Should Tech Companies Invest in Cuba?

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cuba

In the aftermath of Fidel Castro’s rise to the top of Cuban politics, relations between the island-nation and the United States began to sour almost immediately. Just a year into his reign, Castro’s government “had seized private land” and “nationalized hundreds of companies”—including U.S. subsidiaries—according to a comprehensive Time article on U.S.-Cuban relations. Cuba also began taxing U.S. imports substantially, halving the amount of goods shipped there in two short years.

There was the botched Bay of Pigs invasion. As tensions continued to grow, President Kennedy decided to impose a trade embargo on Cuba (which still remains in effect today). Then came the Cuban missile crisis. The list goes on.

Suffice it to say, the relationship between the two countries has been tumultuous for the better part of a century. Making matters worse, the world community often cites the country as violating the human rights of its citizens.

Despite this history, the relationship between the United States and Cuba has begun to thaw during the presidency of Barack Obama. In 2014, the president announced his intention to reestablish a relationship with the Cuban government. In April 2015, Obama met with Cuban President Raúl Castro, marking the first time the two countries’ leaders would meet in more than half a century.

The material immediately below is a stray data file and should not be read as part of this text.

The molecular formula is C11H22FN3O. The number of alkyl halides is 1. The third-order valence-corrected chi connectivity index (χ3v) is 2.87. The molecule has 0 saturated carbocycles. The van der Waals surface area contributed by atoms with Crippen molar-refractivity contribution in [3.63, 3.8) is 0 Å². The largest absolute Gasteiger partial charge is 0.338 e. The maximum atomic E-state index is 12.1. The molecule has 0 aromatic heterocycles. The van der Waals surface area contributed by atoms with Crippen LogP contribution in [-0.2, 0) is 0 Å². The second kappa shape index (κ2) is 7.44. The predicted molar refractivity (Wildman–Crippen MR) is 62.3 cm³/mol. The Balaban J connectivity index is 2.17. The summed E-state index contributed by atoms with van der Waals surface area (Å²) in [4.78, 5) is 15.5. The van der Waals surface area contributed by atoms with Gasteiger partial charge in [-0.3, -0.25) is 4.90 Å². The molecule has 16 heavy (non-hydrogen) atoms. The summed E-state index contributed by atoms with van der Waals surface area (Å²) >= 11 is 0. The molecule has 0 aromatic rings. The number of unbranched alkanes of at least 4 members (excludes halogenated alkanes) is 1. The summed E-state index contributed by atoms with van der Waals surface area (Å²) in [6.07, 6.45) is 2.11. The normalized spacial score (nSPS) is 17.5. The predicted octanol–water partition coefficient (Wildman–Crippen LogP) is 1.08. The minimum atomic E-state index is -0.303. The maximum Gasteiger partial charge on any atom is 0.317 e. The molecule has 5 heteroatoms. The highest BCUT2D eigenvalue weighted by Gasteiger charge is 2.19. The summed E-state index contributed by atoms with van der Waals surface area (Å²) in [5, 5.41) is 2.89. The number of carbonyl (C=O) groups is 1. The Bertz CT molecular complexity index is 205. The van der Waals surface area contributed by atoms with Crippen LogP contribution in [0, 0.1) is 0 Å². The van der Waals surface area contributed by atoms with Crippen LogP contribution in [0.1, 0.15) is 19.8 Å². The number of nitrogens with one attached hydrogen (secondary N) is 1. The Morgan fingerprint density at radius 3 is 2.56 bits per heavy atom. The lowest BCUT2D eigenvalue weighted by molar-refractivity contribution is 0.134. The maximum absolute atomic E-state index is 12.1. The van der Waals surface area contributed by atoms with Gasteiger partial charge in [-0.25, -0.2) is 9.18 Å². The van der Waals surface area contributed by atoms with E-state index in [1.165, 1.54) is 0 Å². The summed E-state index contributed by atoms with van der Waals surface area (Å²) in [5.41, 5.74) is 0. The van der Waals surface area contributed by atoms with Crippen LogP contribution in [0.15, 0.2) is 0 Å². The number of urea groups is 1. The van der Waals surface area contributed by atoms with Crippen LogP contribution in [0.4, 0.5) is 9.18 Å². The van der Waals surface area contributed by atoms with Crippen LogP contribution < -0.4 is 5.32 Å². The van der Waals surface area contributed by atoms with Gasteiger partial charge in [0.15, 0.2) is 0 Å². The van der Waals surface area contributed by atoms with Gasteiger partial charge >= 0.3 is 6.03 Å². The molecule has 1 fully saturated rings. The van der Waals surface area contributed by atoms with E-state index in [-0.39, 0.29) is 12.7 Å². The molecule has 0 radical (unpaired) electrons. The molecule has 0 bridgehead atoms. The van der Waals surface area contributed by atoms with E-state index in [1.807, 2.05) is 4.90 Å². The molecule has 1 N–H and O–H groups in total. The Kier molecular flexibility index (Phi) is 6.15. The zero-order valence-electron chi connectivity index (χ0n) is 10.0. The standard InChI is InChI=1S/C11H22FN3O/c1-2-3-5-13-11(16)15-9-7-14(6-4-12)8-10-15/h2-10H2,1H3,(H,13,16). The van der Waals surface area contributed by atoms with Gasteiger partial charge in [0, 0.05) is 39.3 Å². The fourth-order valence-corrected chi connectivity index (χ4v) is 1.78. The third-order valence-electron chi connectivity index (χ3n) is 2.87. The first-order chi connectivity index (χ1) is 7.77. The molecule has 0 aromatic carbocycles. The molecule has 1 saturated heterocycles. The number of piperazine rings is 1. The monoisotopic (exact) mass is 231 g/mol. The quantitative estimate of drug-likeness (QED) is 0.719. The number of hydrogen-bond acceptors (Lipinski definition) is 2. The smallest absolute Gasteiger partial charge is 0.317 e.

President Obama is poised to make history once again next week as he travels to Cuba for a two-day trip with his family. According to his official itinerary, the president will meet with dissidents and Cuban entrepreneurs (but not Fidel Castro, who stepped down from power in 2008).

Now that the U.S. and Cuba appear to be heading down a path of reconciliation, venture capitalists and other investors are doing their due diligence to see whether it makes sense to funnel money into the country. Some even already have their plans in place.

Should tech companies invest in Cuba? Companies like Stripe and Airbnb already are. Here’s what you need to know.

1. Cuba is a socialist republic.

Cuba is one of the last socialist republics in existence. According to Investopedia, the government owns all of the economy’s resources in a socialist state. It decides the “whats, whens and hows of production”—which is essentially why Cuba nationalized all those businesses back in the day.

In socialist societies, the needs of the masses are met. They have shelter; 90% of Cubans are homeowners (but what kind of homes do they own?). They have food.

But critics of socialist states argue there’s not really much incentive to work hard. The hardest-working professional ends up with the same share as the guy who sits on his ass twiddling his thumbs. This, of course, differs from capitalist societies, where workers are incentivized to work hard as their rewards can theoretically be infinite.

2. Its citizens are very poor.